This might be the most unjust prosecution in U.S. legal history. If you think what happened to Steven Avery in the true crime film, Making a Murderer, was shocking you will be completely appalled by what happened to three little boys and three teens in Arkansas in 1993.
Three 8-year-old boys vanished from their West Memphis neighborhood one sunny afternoon. A day later their mangled, nude bodies are found in a drainage ditch. Police and prosecutors believe the killings are related to the occult. Three teens are arrested one month later. Damien Echols, Jason Baldwin, and Jessie Misskelley Jr. are convicted.
There's only one problem. Overwhelming scientific evidence proves they're innocent and witness after witness has come forward to admit lies were told in court during the original trials.
Award-winning journalist George Jared takes readers inside one of the most famous criminal cases in U.S. legal history. Witches in West Memphis gives a comprehensive insiders' view into the West Memphis Three case. No journalist has written more stories about the case than Jared.
The author recounts his firsthand court coverage, interviews with witnesses, research, and other information he gathered in the case. Those interviews include a Death Row interview with Damien Echols, interviews with Jason Baldwin, and Jessie Misskelley Jr., and interviews with other suspects, including Terry Hobbs. He's been credited in numerous documentaries including the Academy Award nominated film Paradise Lost III: Purgatory and the New York Times best seller Life After Death.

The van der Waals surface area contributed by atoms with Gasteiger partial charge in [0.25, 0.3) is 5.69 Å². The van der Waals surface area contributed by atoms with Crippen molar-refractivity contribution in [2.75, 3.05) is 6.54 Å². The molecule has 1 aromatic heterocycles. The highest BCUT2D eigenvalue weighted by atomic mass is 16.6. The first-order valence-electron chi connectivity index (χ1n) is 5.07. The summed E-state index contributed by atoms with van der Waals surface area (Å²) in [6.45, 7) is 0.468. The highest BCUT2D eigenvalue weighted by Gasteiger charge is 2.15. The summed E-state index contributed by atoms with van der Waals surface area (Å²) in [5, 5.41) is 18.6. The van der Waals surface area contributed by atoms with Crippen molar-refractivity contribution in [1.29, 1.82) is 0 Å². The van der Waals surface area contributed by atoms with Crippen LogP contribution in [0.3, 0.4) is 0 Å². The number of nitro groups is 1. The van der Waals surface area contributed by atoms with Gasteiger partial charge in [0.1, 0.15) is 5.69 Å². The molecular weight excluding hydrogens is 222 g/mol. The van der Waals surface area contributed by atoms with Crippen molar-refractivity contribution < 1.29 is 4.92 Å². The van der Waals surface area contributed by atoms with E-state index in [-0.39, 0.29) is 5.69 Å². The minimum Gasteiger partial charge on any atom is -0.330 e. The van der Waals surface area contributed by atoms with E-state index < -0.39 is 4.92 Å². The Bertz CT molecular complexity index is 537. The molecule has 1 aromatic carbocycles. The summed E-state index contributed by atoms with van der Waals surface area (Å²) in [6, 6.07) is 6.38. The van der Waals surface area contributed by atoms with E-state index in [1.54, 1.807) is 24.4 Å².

Witches graphically recounts how three Boy Scouts - Stephen "Stevie" Branch, Michael Moore, and Christopher Byers - rode their bikes after school on a bright afternoon. Their bodies are found in a wooded area near their homes the next day. The manner of death and the way they were bound, ankle to wrist, made authorities think Satanists might have sacrificed the children.
Echols, a troubled teen with a seedy past, was immediately identified as a possible suspect. His best-friend, Jason Baldwin, and another teen known to them, Jessie Misskelley Jr., are arrested June 3, 1993, and charged with murder.
No real evidence tied the teens to the crime, but an error-riddled confession by Misskelley was the proof used to seal the verdicts in the case. Read how they, referred to as the West Memphis Three, toiled in prison for years as their case stagnated in the Arkansas judicial system. As time passed, overwhelming scientific evidence surfaced. Witnesses changed their statements. New suspects rose to the surface.
No author, documentary filmmaker, or journalist has had more access in this case. Witches is written in an easy to read, narrative-style form. Grab a copy today.
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